When I was figuring out what to get my good friend for Christmas, I remembered that she had been wanting to make or obtain a pair of custom mouse ears to wear during her frequent trips to Disneyland. I decided to take a stab at it with my glowforge since I was feeling confident after the success of a project I had just finished. This project turned into quite a challenge and I made a ton of mistakes, but I think it turned out okay. Apparently some people say “Perfection is the enemy of good” and that definitely turned out to be the case here because the more I tinkered with it to try and get something just the way I wanted it, the more I would inadvertently mess something up.
- PG Medium Walnut Plywood
- PG (Beta) Medium Clear Acrylic
- Coin-Cell Powered Fairy Light strand.
- Wood Glue
- Dark Walnut Stain
- Matte Finish Veneer
- UV Curing Adhesive (to secure the wiring/LEDs, and battery contacts because I couldn’t think another way to fasten them to the wood except for maybe tiny nails/screws that I wasn’t sure might even exist)
I spent at least a week tinkering with the design, as I decided it should incorporate some lighting for dramatic effect and that required thinking a lot harder about how to include space for LEDs, wiring, batteries, and a power switch without it getting too bulky. I also decided to go ahead and include the headband portion in the design and cut it as one piece since a test headband I cut out on Proofgrade Medium Maple Plywood seemed to have enough flexibility + strength to slip on and off my head. I didn’t want to have to figure out a way to affix each ear to a store-bought headband and risk detracting from the bespoke quality of the ears as a whole.
I ended up cutting the main parts of the design out of Proofgrade Medium Walnut Plywood, and using Proofgrade (Beta) Medium Clear Acrylic for the edge-lit design inside the ears. I disected some coin-cell powered fairy lights and reassembled them inside the middle layer for the lighting.
Having never done an edge-lit acrylic project before, I was hoping that the edge lighting would be able to bounce around inside the acrylic until it hit the engraved areas that would bounce the light out the front, similar to how fiber optics work. That way I would be able to just use minimal acrylic in the areas where I wanted light, and some areas to give the light a path to bounce around to each engraved area. Through testing I learned that acrylic doesn’t have any magical light-bouncing properties and the light pretty much just travels through in a straight line, stopping at the next edge it encounters, even casting shadows when the engrave is too deep. That meant I had to do large acrylic sections just to illuminate a few small parts of the design and include several more leds casting light in different directions to keep the whole thing bright enough to be worth the trouble. The acrylic is hard to clean because of where it sits, and scratches pretty easily, so if I were going to do this again I would probably just include a hollow channel to run some EL (electroluminesecent) wire through for the lighted areas instead of trying to edge-light acrylic.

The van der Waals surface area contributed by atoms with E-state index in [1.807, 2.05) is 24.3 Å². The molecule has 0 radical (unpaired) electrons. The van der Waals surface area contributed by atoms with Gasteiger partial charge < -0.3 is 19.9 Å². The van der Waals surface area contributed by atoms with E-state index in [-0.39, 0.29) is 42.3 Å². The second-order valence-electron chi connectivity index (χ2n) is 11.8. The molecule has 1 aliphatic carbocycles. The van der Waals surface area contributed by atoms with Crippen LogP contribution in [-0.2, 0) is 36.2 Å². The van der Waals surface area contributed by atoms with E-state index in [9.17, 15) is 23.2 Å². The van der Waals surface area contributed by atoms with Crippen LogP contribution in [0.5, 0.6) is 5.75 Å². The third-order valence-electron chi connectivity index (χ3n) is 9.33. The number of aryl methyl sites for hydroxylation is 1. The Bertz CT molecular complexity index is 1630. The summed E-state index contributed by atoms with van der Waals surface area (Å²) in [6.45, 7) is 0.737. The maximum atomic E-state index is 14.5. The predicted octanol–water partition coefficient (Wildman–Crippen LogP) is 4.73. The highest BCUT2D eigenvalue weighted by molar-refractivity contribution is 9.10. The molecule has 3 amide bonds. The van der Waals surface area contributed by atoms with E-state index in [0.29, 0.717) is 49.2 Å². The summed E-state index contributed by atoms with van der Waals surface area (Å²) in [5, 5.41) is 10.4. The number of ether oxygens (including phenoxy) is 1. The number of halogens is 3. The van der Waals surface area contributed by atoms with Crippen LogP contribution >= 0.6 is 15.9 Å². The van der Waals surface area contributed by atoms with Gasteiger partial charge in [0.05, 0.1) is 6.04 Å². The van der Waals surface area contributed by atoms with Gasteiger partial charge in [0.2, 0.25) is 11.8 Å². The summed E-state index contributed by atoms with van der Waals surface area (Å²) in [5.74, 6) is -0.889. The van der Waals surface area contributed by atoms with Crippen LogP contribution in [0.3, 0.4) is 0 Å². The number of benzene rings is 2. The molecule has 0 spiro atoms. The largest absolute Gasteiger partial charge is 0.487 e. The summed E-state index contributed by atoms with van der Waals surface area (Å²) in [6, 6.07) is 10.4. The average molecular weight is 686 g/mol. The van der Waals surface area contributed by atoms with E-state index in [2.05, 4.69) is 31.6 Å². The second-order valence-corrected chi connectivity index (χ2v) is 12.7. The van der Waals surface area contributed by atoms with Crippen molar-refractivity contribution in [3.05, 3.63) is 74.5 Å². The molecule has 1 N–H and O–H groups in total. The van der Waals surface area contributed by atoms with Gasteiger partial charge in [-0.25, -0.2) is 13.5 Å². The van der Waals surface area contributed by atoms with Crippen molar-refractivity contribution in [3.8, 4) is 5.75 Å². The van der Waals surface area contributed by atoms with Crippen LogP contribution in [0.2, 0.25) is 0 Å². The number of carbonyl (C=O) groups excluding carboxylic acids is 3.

- Acrylic is hard to clean and scrached easily (maybe I could apply a glass coating to make that less of an issue)
- Not having enough material (Proofgrade Walnut Plywood) to keep testing and iterating the design to get it just right
- Struggling with gluing the layers together and getting glue all over the edges due to the thin/intricate cut out areas. Had to reglue some parts that separated later on.
- Not getting perfect alignment in some areas when gluing the layers together since they were flexible
- Having to sand the edges more to try and correct for the misaligned parts and then needing to use stain and varnish to make them dark again to keep the laser-cut look.
- Getting impatient with the varnish and trying to use wax instead, which turned out to be hard to smooth out in some of the more delicate areas.
For Next Time:
- Try another lighting method that will let me skip the acrylic.
- Figure out the best way to bond the wood layers while keeping them aligned (I sanded the finish on the PG Plywood and then used wood glue and left it sandwiched between two boards with a couple of vices to apply pressure)
- Tweak the headband design to ensure plenty of strength near the flexible portion (while somehow keeping it flexible…)
- Get the ears a bit more to the sides with a larger gap in the middle (I kept the gap small because the fairy light wire that was going to run through it inside of the headband only had so much space between each LED, cutting a bulb out and soldering to make a larger gap would have been better for the design, and I had to solder for the switch and battery compartments anyway.)
Please feel free to give me advice on what you would have done differently. I definitely would like to learn how to improve for the next time.